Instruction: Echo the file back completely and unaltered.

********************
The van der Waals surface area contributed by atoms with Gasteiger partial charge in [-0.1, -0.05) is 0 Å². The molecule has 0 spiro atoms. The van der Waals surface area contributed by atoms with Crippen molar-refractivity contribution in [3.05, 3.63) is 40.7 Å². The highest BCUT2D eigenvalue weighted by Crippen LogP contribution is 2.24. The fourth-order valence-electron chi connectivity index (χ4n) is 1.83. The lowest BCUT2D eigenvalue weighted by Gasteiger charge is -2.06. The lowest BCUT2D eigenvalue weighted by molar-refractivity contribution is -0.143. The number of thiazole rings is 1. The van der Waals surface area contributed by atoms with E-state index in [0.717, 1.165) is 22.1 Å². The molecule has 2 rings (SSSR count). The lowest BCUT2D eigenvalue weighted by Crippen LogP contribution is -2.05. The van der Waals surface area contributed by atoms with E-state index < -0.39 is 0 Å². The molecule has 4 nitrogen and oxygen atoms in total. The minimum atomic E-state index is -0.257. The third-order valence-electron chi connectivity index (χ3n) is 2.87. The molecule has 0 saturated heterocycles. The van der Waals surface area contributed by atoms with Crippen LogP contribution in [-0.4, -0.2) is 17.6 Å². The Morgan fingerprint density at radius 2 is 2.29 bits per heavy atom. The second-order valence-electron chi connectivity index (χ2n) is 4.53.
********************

The van der Waals surface area contributed by atoms with Gasteiger partial charge in [-0.1, -0.05) is 0 Å². The molecule has 0 spiro atoms. The van der Waals surface area contributed by atoms with Crippen molar-refractivity contribution in [3.05, 3.63) is 40.7 Å². The highest BCUT2D eigenvalue weighted by Crippen LogP contribution is 2.24. The fourth-order valence-electron chi connectivity index (χ4n) is 1.83. The lowest BCUT2D eigenvalue weighted by Gasteiger charge is -2.06. The lowest BCUT2D eigenvalue weighted by molar-refractivity contribution is -0.143. The number of thiazole rings is 1. The van der Waals surface area contributed by atoms with E-state index in [0.717, 1.165) is 22.1 Å². The molecule has 2 rings (SSSR count). The lowest BCUT2D eigenvalue weighted by Crippen LogP contribution is -2.05. The van der Waals surface area contributed by atoms with E-state index < -0.39 is 0 Å². The molecule has 4 nitrogen and oxygen atoms in total. The minimum atomic E-state index is -0.257. The third-order valence-electron chi connectivity index (χ3n) is 2.87. The molecule has 0 saturated heterocycles. The van der Waals surface area contributed by atoms with Crippen LogP contribution in [-0.4, -0.2) is 17.6 Å². The Morgan fingerprint density at radius 2 is 2.29 bits per heavy atom. The second-order valence-electron chi connectivity index (χ2n) is 4.53.